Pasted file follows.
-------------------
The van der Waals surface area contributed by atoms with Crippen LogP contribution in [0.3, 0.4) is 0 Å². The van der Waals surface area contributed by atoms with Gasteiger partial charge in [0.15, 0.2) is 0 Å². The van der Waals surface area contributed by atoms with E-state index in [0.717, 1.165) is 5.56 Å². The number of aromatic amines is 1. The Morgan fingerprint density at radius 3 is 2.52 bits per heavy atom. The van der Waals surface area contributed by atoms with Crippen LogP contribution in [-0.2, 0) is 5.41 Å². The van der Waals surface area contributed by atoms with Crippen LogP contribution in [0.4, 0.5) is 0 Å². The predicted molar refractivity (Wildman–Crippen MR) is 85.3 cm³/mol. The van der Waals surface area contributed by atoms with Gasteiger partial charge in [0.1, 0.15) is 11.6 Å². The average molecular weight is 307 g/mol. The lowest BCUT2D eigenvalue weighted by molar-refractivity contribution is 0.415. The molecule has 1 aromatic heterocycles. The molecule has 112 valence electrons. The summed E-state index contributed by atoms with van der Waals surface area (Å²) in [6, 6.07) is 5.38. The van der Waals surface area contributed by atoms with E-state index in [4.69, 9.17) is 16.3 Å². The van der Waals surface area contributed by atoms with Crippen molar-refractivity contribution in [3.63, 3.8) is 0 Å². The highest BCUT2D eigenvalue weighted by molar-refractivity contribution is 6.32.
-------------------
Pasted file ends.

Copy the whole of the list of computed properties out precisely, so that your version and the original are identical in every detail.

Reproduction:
The van der Waals surface area contributed by atoms with Crippen LogP contribution in [0.3, 0.4) is 0 Å². The van der Waals surface area contributed by atoms with Gasteiger partial charge in [0.15, 0.2) is 0 Å². The van der Waals surface area contributed by atoms with E-state index in [0.717, 1.165) is 5.56 Å². The number of aromatic amines is 1. The Morgan fingerprint density at radius 3 is 2.52 bits per heavy atom. The van der Waals surface area contributed by atoms with Crippen LogP contribution in [-0.2, 0) is 5.41 Å². The van der Waals surface area contributed by atoms with Crippen LogP contribution in [0.4, 0.5) is 0 Å². The predicted molar refractivity (Wildman–Crippen MR) is 85.3 cm³/mol. The van der Waals surface area contributed by atoms with Gasteiger partial charge in [0.1, 0.15) is 11.6 Å². The average molecular weight is 307 g/mol. The lowest BCUT2D eigenvalue weighted by molar-refractivity contribution is 0.415. The molecule has 1 aromatic heterocycles. The molecule has 112 valence electrons. The summed E-state index contributed by atoms with van der Waals surface area (Å²) in [6, 6.07) is 5.38. The van der Waals surface area contributed by atoms with E-state index in [4.69, 9.17) is 16.3 Å². The van der Waals surface area contributed by atoms with Crippen molar-refractivity contribution in [3.63, 3.8) is 0 Å². The highest BCUT2D eigenvalue weighted by molar-refractivity contribution is 6.32.